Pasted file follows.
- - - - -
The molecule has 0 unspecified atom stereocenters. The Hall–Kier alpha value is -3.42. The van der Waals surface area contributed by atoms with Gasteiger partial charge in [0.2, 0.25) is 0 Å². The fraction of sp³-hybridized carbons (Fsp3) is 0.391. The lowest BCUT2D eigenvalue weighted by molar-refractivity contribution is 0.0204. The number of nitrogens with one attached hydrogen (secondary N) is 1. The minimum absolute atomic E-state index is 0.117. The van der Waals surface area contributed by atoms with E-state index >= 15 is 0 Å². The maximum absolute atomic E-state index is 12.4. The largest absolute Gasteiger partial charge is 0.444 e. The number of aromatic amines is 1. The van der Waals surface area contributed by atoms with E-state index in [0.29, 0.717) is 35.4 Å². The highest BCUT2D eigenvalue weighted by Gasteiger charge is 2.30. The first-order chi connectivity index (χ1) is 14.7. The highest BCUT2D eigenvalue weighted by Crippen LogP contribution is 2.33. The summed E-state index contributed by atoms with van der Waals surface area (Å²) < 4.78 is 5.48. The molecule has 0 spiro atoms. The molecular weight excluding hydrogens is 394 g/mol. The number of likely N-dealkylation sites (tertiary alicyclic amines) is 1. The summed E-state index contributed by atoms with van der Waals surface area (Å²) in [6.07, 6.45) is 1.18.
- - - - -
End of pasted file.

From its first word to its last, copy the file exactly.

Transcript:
The molecule has 0 unspecified atom stereocenters. The Hall–Kier alpha value is -3.42. The van der Waals surface area contributed by atoms with Gasteiger partial charge in [0.2, 0.25) is 0 Å². The fraction of sp³-hybridized carbons (Fsp3) is 0.391. The lowest BCUT2D eigenvalue weighted by molar-refractivity contribution is 0.0204. The number of nitrogens with one attached hydrogen (secondary N) is 1. The minimum absolute atomic E-state index is 0.117. The van der Waals surface area contributed by atoms with E-state index >= 15 is 0 Å². The maximum absolute atomic E-state index is 12.4. The largest absolute Gasteiger partial charge is 0.444 e. The number of aromatic amines is 1. The van der Waals surface area contributed by atoms with E-state index in [0.29, 0.717) is 35.4 Å². The highest BCUT2D eigenvalue weighted by Gasteiger charge is 2.30. The first-order chi connectivity index (χ1) is 14.7. The highest BCUT2D eigenvalue weighted by Crippen LogP contribution is 2.33. The summed E-state index contributed by atoms with van der Waals surface area (Å²) < 4.78 is 5.48. The molecule has 0 spiro atoms. The molecular weight excluding hydrogens is 394 g/mol. The number of likely N-dealkylation sites (tertiary alicyclic amines) is 1. The summed E-state index contributed by atoms with van der Waals surface area (Å²) in [6.07, 6.45) is 1.18.